Collapse and Shock

A patient with CHD may present with collapse and shock, which is defined as an acute state where the circulation is inadequate to meet the metabolic demands of tissues.

However, other cardiac conditions (e.g. cardiomyopathies, arrhythmias, pericardial effusion, etc.) may also present in a shocked state. There are also many non-cardiac causes of shock (e.g. sepsis, anaphylaxis, inborn errors of metabolism) which must be considered in the differential diagnosis of shock and metabolic acidosis.

Collapse and/or shock due to structural heart disease is usually associated with left-sided obstructive lesions that result in inadequate systemic blood flow (e.g. aortic stenosis, coarctation of aorta).

Specific features of shock include:

  • Reduced spontaneous movements
  • Mottled skin
  • Prolonged capillary refill time
  • Decreased pulses or narrow pulse pressure
  • Hypothermia and widening of toe-core temperature difference
  • Tachycardia
  • Tachypnoea and respiratory distress
  • Hypotension
  • Oliguria/ anuria
  • Lactic acidosis


General principles

General principles of resuscitation are essential; airway, breathing then circulation. Maintain adequate inspired oxygenation, regardless of the cause.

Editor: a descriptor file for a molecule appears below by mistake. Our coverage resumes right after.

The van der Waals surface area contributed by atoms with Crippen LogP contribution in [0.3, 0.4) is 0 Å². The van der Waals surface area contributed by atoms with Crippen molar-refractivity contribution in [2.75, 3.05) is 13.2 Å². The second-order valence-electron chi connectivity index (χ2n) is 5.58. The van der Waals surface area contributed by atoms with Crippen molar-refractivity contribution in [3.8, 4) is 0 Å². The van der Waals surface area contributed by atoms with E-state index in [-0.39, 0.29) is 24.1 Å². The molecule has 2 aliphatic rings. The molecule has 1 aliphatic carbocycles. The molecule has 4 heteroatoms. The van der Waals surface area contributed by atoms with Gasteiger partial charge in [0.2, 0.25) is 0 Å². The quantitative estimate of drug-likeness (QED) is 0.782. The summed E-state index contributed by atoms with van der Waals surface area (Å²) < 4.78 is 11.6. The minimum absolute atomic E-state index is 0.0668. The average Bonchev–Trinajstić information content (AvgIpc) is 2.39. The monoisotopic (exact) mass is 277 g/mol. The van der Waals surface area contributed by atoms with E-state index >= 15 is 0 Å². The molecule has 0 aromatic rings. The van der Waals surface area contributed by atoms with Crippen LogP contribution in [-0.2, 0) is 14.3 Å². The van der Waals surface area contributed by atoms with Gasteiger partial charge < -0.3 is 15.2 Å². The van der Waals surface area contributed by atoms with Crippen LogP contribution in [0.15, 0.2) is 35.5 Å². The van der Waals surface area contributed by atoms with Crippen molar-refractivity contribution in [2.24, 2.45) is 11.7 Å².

There is often a concern that oxygen administration may be dangerous, (e.g. might close a life-sustaining ductus). In general resuscitation, this is highly unlikely and standard resuscitation interventions should be used first. Once the cause of collapse is known, this may then be modified.

Management of the neonate

  • Strongly consider commencing a prostaglandin infusion even before a diagnosis has been made.
  • Starting dose of PGE2 is typically 0.05 – 0.1 mcg/kg/minute
  • Monitor for apnoea
  • Consider volume expansion, but only repeat if there is an improvement
  • Volume expansion
  • Judicious fluid administration: Only administer fluid if there is good evidence of hypovolemia
  • Follow local policy on whether to use colloid or crystalloid but consider:
  • Plasma expander (e.g. 4.5% Human Albumin Solution) 5 ml/kg
  • Normal Saline 10 ml/kg
  • Packed red cells 5 ml/kg if there is evidence of recent blood loss or PCV <0.35
  • Give fluid volume cautiously in increments over 30 minutes
  • Larger boluses may be required for rapid intravascular expansion in hypovolemic patients
  • Discuss with a pediatric cardiologist early
  • Consider Invasive BP monitoring (always be aware of possibility of coarctation)
  • Consider CVP monitoring
  • Correct metabolic acidosis
  • Consider inotropes if there is:
  • Large heart on chest radiograph
  • No improvement with fluid bolus
  • Catecholamines (adrenaline, noradrenaline, dopamine, dobutamine)
  • Phosphodiesterase inhibitors (milrinone, enoximone) rarely used in the emergency situation
  • Use markers of tissue perfusion to decide threshold for intervention
  • Assess effects of intervention using HR, BP, acid base status and perfusion

Non-cardiac causes of collapse and shock in the infant:

The table below outlines the management you should always consider when a sick collapsed baby presents to the ED.


Learning Bite

Do not forget non-cardiac causes of shock in a patient with CHD, especially sepsis.